Letter from Ralph Vaughan Williams to the Editor of The Times

Letter No.: 
[11 September, 1956]

May I be allowed to add a few words to your obituary notice of my old friend, Ralph Wedgwood?  Our intimacy began in 1892 when we were both freshmen at Trinity College, Cambridge; and in spite of very diverse careers and interests our friendship has continued unbroken.  We last met less than a fortnight ago when we had a delightful talk over old times.
A man of Wedgwood's mental calibre was naturally sought after by all the young intellectuals of Cambridge, and owing to my friendship with him, I also was admitted to the magic circle.  Our chief intimates were Maurice Sheldon-Amos, G.W. Moore, and George Trevelyan.  In this company we had many happy summer reading parties.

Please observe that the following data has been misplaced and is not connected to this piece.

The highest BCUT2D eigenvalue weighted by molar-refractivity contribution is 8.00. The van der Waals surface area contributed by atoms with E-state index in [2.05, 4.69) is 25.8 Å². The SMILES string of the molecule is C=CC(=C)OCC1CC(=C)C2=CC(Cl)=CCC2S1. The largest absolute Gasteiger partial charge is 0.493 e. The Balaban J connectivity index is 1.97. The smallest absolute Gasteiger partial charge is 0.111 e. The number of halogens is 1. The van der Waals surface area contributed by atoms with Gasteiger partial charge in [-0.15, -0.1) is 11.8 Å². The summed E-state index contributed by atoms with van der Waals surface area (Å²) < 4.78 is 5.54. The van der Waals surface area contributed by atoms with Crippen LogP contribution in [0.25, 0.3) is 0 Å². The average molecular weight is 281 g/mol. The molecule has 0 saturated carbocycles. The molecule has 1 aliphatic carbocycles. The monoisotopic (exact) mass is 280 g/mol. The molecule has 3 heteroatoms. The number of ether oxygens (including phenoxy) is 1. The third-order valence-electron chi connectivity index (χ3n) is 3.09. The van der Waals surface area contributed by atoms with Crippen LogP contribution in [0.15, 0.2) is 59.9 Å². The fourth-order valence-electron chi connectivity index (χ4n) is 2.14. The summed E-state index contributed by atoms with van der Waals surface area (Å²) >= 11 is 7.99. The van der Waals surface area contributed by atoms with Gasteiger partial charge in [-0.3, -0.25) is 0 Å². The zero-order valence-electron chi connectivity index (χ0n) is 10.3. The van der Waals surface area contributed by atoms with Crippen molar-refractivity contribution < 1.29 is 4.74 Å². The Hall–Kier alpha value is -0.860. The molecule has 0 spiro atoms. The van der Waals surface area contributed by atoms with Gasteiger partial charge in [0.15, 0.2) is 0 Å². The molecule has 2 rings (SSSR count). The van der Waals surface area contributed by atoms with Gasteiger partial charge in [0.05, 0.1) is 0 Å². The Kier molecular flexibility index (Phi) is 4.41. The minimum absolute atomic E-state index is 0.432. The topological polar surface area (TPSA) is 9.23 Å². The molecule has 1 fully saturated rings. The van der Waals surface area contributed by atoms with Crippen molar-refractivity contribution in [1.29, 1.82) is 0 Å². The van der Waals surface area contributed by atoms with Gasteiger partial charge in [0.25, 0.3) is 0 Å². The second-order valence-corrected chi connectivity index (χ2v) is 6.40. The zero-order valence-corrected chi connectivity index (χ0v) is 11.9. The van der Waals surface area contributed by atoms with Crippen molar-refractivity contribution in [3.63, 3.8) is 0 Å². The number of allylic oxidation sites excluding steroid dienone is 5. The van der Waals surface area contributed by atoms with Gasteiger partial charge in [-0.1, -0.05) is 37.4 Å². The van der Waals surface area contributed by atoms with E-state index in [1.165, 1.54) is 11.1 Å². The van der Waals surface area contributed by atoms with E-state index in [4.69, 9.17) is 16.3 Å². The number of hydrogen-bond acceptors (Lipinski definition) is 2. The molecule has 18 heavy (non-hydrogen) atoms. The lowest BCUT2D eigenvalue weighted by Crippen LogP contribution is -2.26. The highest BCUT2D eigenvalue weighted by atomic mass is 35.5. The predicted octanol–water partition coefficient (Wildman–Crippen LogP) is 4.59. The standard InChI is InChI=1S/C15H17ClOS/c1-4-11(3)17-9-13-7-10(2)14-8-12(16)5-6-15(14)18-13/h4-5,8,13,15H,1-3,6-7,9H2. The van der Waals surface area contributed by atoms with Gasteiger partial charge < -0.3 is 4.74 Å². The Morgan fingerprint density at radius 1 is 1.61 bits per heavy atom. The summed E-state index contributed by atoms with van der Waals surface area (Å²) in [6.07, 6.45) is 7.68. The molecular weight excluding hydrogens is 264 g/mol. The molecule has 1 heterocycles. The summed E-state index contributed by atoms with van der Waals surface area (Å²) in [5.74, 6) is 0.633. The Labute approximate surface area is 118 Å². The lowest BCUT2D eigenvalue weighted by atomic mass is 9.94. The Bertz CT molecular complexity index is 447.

When the National Trust took over Leith Hill Place, near Dorking, Ralph and Iris Wedgwood became their tenants, and the house, once again, became known to the local inhabitants as “Wedgwood's” - as it had been in the time of my grandfather.  Under their care the house has been much beautified without losing its character.  The old drawing room was filled with Wedgwood treasures which they were pleased to show to any visitors.
Indeed, Ralph was by no means the typical business man: he was widely read in all forms of literature and philosophy and took particular interest and pride in the work of his historian daughter, Veronica.

General notes: 

Printed in The Times newspaper, Tuesday, 11 September, 1956, headed "Sir Ralph Wedgwood".

The Times (no.53633), Tuesday, September 11, 1956, p.11.